On January 4, 2013, I published an article suggesting investors distribute shares of Verizon (VZ) as AT&T (T) historically was the better performing company. The main points of the article are that AT&T's return distribution suggested the firm's returns are less risky; also, AT&T's profit margins and sales growth suggest it is the better firm to purchase.
Since that article, shares of Verizon stemmed their decline and advanced substantially. Further, the share price of AT&T also increased substantially. However, Verizon's share price outperformed AT&T's share price by roughly 600 basis points year-to-date. Part of the outperformance can be attributed to Verizon's higher sales growth rate the past few years; however, AT&T was the more profitable firm.
All of that said, I am going to update my analysis of Verizon and determine what investors should do with their shares. If I can accurately forecast the share price over the next few months, risk-adjusted returns will be improved.
Thus, in this report we'll discuss the financial performance of both firms. We'll also analyze Verizon's statement of financial position and statement of cash flows. Further, we'll cover the operating segments. Then, we'll move into my 2013 forecast and the valuation. Lastly, before making an investment recommendation, we'll take a look at the technicals.
Given the recent increase in the valuation of the firm, investors should reduce long-equity exposure. We'll begin by discussing the financial performance.
We'll examine Verizon's financial performance relative to AT&T's financial performance. Analysis of financial performance is an essential component of equity analysis as equity investors benefit from the growth of a firm. Verizon's sales outperformed AT&T's sales in recent years, but that hasn't always been the case.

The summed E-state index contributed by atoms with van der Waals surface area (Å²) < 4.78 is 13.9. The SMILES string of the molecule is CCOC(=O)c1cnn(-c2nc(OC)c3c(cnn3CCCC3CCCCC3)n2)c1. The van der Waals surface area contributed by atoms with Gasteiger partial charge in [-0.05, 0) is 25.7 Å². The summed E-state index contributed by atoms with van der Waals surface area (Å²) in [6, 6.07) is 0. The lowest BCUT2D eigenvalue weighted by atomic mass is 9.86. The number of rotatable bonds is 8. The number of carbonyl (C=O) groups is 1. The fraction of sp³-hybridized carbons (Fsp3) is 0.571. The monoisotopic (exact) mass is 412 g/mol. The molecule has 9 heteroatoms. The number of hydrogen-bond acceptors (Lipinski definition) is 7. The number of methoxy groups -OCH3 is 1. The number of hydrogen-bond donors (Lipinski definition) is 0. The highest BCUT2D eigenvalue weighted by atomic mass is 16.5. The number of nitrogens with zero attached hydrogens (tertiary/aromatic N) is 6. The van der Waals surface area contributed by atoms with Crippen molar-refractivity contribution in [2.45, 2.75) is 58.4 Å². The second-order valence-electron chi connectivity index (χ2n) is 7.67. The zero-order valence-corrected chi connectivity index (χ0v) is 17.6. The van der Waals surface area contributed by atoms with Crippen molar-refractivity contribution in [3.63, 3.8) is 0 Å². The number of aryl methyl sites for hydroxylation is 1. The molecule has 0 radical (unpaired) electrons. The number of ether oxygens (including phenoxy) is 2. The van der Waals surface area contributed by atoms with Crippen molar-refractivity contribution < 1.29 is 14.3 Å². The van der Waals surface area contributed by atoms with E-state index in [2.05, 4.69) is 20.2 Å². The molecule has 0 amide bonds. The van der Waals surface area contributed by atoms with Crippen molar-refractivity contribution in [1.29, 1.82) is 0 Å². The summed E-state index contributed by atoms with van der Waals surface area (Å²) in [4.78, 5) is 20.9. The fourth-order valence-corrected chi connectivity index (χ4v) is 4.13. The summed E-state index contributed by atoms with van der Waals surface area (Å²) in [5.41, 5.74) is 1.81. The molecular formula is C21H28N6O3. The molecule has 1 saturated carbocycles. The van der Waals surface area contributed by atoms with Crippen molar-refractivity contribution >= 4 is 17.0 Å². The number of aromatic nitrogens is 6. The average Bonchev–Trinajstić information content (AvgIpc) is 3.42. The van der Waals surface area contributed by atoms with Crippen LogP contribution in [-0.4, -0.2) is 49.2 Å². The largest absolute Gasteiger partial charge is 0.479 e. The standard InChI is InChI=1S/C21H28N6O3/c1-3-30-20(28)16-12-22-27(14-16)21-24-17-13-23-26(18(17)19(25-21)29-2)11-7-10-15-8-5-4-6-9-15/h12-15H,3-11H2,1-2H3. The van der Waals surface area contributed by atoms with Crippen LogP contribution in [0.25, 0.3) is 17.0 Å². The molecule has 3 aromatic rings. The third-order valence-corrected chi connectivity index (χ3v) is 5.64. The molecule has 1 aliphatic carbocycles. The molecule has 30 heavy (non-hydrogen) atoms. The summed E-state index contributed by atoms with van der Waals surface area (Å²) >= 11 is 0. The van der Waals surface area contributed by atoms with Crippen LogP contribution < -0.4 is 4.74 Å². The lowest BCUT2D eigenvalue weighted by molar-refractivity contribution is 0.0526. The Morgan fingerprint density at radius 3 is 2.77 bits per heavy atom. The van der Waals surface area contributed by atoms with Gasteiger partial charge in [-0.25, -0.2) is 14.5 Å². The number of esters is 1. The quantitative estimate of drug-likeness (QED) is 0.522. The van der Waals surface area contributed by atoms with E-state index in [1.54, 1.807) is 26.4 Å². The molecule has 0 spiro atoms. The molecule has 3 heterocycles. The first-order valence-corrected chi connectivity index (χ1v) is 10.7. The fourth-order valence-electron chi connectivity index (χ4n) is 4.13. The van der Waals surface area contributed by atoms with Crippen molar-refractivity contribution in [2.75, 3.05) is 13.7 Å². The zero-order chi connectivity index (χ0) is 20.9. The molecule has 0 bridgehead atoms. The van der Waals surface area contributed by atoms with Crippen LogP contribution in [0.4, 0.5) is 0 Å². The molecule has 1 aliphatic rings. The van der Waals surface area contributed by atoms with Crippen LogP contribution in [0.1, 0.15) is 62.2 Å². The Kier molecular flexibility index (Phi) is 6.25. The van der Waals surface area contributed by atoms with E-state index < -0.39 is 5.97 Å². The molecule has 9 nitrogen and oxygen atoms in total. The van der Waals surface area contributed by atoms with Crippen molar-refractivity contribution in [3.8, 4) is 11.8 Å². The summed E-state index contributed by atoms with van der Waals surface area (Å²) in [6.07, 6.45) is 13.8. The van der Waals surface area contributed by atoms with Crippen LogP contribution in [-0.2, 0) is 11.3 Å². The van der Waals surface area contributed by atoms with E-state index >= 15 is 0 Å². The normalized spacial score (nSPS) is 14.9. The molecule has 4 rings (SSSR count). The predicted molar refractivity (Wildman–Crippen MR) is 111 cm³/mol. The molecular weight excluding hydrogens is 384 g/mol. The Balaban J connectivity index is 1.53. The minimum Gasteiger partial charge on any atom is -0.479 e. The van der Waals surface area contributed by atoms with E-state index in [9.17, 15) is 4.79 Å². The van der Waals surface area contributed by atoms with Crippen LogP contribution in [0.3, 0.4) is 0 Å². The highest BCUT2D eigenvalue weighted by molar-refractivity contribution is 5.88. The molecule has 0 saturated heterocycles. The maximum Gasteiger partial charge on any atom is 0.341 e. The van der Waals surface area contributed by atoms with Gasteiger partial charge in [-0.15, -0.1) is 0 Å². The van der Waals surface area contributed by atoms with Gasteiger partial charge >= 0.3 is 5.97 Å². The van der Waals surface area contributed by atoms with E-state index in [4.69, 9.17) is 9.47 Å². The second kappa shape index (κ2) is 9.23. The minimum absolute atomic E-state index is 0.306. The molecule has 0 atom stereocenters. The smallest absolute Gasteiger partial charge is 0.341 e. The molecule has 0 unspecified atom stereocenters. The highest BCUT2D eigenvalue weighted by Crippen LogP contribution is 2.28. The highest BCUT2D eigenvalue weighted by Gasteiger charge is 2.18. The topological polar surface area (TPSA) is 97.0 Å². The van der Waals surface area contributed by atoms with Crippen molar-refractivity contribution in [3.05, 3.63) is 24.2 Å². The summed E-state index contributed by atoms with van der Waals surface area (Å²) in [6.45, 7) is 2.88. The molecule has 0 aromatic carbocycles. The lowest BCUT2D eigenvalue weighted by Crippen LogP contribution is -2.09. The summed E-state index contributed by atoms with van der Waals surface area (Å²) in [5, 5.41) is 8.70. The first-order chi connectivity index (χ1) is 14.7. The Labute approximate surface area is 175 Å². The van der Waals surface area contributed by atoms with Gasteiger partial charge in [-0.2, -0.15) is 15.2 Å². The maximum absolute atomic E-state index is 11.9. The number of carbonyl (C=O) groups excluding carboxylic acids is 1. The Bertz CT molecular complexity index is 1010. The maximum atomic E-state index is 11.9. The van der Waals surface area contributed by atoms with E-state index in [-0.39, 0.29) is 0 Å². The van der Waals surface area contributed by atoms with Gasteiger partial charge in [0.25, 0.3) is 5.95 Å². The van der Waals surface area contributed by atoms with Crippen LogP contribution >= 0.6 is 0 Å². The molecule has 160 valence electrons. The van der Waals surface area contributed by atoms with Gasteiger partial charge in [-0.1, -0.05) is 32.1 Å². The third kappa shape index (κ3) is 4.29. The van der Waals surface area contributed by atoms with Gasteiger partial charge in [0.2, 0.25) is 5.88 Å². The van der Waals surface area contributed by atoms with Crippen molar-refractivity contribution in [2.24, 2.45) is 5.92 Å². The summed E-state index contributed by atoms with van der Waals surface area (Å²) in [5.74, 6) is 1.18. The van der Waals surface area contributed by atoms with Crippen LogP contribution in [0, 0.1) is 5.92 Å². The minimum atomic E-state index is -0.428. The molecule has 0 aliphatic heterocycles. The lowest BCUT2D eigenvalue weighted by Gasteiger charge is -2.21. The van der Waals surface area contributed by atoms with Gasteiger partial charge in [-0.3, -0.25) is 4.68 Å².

Verizon's consolidated sales grew at a 4.5% pace in 2012; that follows a 4% increase in 2011. Between 2002 and 2012, sales grew at a compound annual rate of 6.6%. In contrast, AT&T's sales grew 2% in 2011 and 0.6% in 2012. However, between 2002 and 2012, AT&T's revenue grew at an 11.5% pace.
After contracting in 2010 and 2011, Verizon's operating income increased 2.2% in 2012. However, between 2002 and 2012, operating income grew at an annual compound rate of 0.6%. Between 2002 and 2012, net income declined substantially. Thus, Verizon's top-line growth hasn't meant increased earnings for shareholders. The operating margin and net profit margin were trending lower. In contrast, AT&T's margin trend is more favorable.
The dividend is increasing; however, the retention rate is negative. Average basic shares outstanding is trending higher.
So, Verizon's top-line growth outpaced U.S. GDP growth. However, operating income and net income lagged. Relative to AT&T, Verizon underperformed financially. For established companies, I place more emphasis on profits reaching the bottom line than on sales growth.
Next, we'll discuss the financial position and cash flows of Verizon.
Financial Position and Cash Flows
Verizon uses a substantial amount of leverage. Thus, credit analysis of the balance sheet is important. Adjustments were made to parts of the balance sheet to give a truer picture of the credit worthiness or solvency of the firm.
Verizon's liquidity position weakened between the end of 2011 and the end of 2012. That said, the solvency of the firm strengthened. The adjusted debt-to-assets ratio declined from 0.27 to 0.26; the adjusted debt-to-capital ratio declined from 0.47 to 0.46. The adjusted debt-to-equity ratio declined from 0.88 to 0.85; that said, making further adjustments to the debt-to-equity ratio, debt was 81% larger than equity. The financial leverage ratio was 2.66. The interest coverage ratio increased from 4.56 to 5.12, and the free operating cash flow to debt ratio increased from 0.25 to 0.29.
Cash flow from operations increased 6% relative to 2011; capital expenditure has been pretty much flat between 2010 and 2012. Additionally, Verizon increased spending on the acquisition of wireless licenses in 2012. Cash used in investing and financing activities is trending higher.